The uncut version of “Into the Woods” is available on Netflix, at least through the end of the month, and any teenage who wants to see “Boyhood” will find a way to do so with or without parental approval. (If Piper Chapman can sneak into “Dazed and Confused,” so can you.) Meanwhile, Disney will go on pretending that children don’t understand death, even though my daughter is utterly obsessed with the concept, or infidelity, even if there’s a better than even chance their parents will be split up by the time they’re out of college. And my friends and I will keep showing our kids “My Neighbor Totoro,” whose young girls wait out their mother’s convalescence from a life-threatening illness, and other movies that decline to lie to children about they world they’re already a part of. 

Update, June 23: Sondheim now says the New Yorker “misrepresented” the nature of his collaboration on the film, and further that he had only seen a rough cut of the film when he made his comments. “For those who care, as the teachers did, the Prince’s dalliance is still in the movie, and so is ‘Any Moment.'” Left unexplained in the whirlwind of spin is why Sondheim would, as the New Yorker reported, write a new song to replace one that was never cut from the film, but we may have to wait and see there.

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Thank you for writing this article. My mother, wise woman that she is, had Into the Woods on Laserdisc, and we watched it ad nauseum. I remember poring over the cover art and being horrifically fascinated by the twisted artwork. When I would watch it (with my older sister and younger brother) we sang along to every single word and loved every minute of Act One (though the Wolf's costume would only make sense once I was older).

But here's the thing–after watching Act One, my younger brother and I would voluntarily leave to go to bed, leaving my older sister to finish out the play. Why? Because we decided on our own–without parental supervision–that we could not handle the story after Act One. Keep in mind I was around eight or ten years old and my brother around five or seven. We didn't understand everything that went on, but we knew we didn't like it and couldn't understand it. I always thought about what was happening as I managed to get through more and more of Act Two, trying to work out why the characters acted in the way they did, and why everything wasn't happy and didn't work out for the best in the end. I think this retrospection (again, completely independent of parental supervision!) helped guide me towards exploring literary venues and exposed me to far more difficult topics than I would have encountered as a child of today.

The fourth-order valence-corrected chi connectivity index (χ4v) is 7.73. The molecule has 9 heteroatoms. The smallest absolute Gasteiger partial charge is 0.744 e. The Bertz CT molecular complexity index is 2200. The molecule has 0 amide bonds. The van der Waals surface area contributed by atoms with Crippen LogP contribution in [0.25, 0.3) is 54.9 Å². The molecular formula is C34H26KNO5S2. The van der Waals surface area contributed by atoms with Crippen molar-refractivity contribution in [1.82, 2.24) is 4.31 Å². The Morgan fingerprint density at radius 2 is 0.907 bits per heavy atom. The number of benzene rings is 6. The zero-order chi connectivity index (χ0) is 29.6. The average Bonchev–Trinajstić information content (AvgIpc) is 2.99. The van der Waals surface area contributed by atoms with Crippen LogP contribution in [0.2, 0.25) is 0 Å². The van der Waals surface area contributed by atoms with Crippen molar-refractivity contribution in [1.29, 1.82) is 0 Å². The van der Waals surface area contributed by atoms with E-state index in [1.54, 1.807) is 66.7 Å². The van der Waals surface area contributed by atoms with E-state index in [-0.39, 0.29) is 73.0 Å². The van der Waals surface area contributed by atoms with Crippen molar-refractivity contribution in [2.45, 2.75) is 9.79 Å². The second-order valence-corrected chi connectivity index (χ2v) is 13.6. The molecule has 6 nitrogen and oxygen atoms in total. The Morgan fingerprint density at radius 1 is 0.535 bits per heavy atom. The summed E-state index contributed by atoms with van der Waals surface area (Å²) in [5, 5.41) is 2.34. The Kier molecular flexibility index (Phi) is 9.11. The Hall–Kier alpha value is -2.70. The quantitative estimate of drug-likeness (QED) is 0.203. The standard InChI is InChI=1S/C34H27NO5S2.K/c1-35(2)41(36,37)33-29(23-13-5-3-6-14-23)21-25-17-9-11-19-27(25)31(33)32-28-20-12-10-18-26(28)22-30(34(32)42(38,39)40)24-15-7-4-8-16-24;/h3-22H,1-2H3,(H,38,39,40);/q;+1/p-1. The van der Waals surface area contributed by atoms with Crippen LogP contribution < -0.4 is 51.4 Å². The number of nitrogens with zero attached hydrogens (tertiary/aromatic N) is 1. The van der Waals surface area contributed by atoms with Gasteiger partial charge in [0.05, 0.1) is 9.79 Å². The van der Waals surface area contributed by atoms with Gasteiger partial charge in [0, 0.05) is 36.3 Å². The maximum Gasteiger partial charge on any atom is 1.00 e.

It's funny that you mention My Neighbor Totoro: the same thing happened for me with another Miyazaki film–Princess Mononoke. My mother did forbid me to watch that with my sister initially, and the one time I disobeyed and snuck a peek at the movie I was instantly turned off by the violence. But as I matured I kept revisiting i t and examining how my perception changed over time, and by the time I was in high school it was one of my favorite movies.

For me, exploring mature topics through the arts has always been a comfort and I know it is for children of today as well. When you're too afraid to ask a parent or an adult about a mature topic (primarily because of the perception that 'you shouldn't be thinking/doing that, and you'll get in trouble if you ask for help'), books, movies, and other forms of media can be a valuable way for children to get different viewpoints, and to gather possible answers to their questions. Personally, I would rather have my hypothetical future children explore these topics through the arts, and teach then to analyze and examine their beliefs and preconceptions rather than try to shelter them from everything and have to scramble to answer when a particularly galling topic gets through my firewall.


While the assessment of Disney is spot on, as is the idea of an adult's vision of childhood vs. the inner lives of children, conflating those ideas with the idea that BOYHOOD is inappropriately rated R is a false analogy.

I have no desire to defend the out-of-its-mind MPAA, but if content in the film is deemed to be too much for early teens to handle on their own, any parent can see it with him or her and perhaps should. It's not rated NC-17. Just because there's an assumption that all teens are at least aware of drug use even if they've never done any themselves does not mean a group of 8th graders should see it without parental oversight. It also does not mean there won't be a number of teens on their own by fall and going forward who won't see it online or TV. Rating it R stems the tide for all of three or four months, while the best teen films last decades.